The centre of attraction is the lake. Surrounded by gardens and trees, the lake has a lovely fountain, installed by Madras Aluminium Company Limited, throwing up spurts of water. But the unimaginative advertisement on the fountain really hurts the eyes. Why Madras Aluminium Company Limited could not put a more subtle, more befitting advertisement, I really do not understand!
You can do boating in 4-seater row boats, peddle boats, or in the newer swan shaped peddle boats.
This is a lovely garden near the Lake.
Governent Orchidarium (2 kilometres)
If you are fond of plants or nature, you should visit the Orchidarium.
The Loop Road
The 34 kms. long Loop Road was traced by an Englishman Mr. Surgeon in 1824. It starts and ends at the Lake, covering several tribal villages including Yercaud, Nagalur, Semmanatham, Vellakadi, and Manjakuttai. A drive on the Loop Road is most enjoyable.
Shevarayan Temple (7 kilometres)
The Shevarayan Perumal Temple is perched high up near the summit of the highest peak of the Shevaroys at 1,624 metres (5,410 feet). The view from outside the Temple is panoramic and all four sides of the Shevaroys Range are clearly visible
The Shevarayan Perumal Temple is located inside a natural stone cave. The presiding deity of the temple is Ramar (an incarnation of Lord Vishnu) with his consort Cauvery Amman.
On the Southern most edge of the North-South ridge is Cauvery Peak from where on a clear day, you get a magnificent view of the Mettur Dam and the Cauvery River, located some 50 km. away.
A Temple Festival is held in May every year. It is a very colourful event with the "Malayalis" from all the 67 villages of Shevaroys attending it.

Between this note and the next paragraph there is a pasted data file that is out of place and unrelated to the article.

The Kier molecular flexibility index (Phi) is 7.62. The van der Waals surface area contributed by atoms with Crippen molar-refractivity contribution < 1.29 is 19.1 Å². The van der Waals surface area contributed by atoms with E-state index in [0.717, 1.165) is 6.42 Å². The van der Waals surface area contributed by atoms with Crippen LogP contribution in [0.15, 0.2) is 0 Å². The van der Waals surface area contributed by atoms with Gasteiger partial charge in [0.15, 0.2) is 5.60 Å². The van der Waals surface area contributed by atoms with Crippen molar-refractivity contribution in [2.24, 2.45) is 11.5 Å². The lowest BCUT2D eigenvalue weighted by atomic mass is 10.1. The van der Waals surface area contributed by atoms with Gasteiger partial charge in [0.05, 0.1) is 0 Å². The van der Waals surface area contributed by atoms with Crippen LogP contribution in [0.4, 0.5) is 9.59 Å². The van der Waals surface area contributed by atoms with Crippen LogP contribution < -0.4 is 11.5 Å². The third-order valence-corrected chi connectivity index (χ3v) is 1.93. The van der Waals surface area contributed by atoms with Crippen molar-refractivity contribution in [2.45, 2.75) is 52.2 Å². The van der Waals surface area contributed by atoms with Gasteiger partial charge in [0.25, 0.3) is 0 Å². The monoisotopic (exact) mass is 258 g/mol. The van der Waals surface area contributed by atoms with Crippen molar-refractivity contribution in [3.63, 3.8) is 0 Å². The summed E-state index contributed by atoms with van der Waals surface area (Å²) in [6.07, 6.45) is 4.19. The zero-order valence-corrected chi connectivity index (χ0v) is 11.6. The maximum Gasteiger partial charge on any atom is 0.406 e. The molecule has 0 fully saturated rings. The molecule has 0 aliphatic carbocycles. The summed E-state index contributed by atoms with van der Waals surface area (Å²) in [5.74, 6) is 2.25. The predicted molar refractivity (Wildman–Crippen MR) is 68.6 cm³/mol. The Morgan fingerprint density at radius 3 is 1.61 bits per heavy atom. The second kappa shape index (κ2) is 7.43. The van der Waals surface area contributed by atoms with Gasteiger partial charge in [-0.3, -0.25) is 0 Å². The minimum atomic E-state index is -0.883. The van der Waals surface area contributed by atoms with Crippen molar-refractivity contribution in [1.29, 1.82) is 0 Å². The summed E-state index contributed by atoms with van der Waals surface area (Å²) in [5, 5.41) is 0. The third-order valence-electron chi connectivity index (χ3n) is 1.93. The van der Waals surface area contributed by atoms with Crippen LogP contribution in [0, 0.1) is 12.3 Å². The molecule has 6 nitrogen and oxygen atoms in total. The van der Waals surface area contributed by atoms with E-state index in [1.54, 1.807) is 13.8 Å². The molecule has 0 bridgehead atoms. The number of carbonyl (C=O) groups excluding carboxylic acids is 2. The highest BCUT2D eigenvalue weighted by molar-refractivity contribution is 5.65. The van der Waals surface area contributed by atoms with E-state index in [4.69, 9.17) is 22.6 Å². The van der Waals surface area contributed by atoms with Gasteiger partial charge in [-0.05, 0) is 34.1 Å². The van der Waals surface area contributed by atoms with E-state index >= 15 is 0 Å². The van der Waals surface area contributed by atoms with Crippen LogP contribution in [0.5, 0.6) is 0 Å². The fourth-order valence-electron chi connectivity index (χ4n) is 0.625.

Lady's Seat (1.5 kilometres)
This point overlooks the winding Ghat road and provides a breathtaking view of the plains and the town of Salem. The view is spectacular at night with the twinking lights of Salem. You can have a panoramic view of the plains below through the telescope mounted at the Lady's seat.
Gent's Seat (1.5 kilometres)
This is another point just above Lady’s Seat overlooking the winding Ghat road.
Pagoda Point (5 kilometres)
Pagoda Point is another vantage view point.
Kiliyur Falls (7 kilometres)
This 1,000 metre (3,000 feet) high water fall is situated amidst picturesque surroundings, but you have to walk a few kilometres to reach it.
The Retreat (1.5 kilometres)
This institution was started in 1945 by the brothers of Don Bosco and serves as a Novitiate House where students of the religious order stay and study.
Educational Institutions (1 and 1.5 kilometres)
The Montfort School and the Sacred Heart Convent are the two famous educational institutions at Yercaud imparting education mainly to boys and girls respectively.
Montfort Anglo-Indian Higher Secondary School was founded in 1917 by Rev. Bro. Eugene of the Montfort Brothers of St. Gabriel congregation founded by Louis Marie Grignion de Montfort of Brittany, France. Louis Marie Grignikon de Montfort was canonized a Saint in 1947.
Originally started for the sons of Europeans in the military, civil, plantation and other services, the first Indian students were admitted in 1928.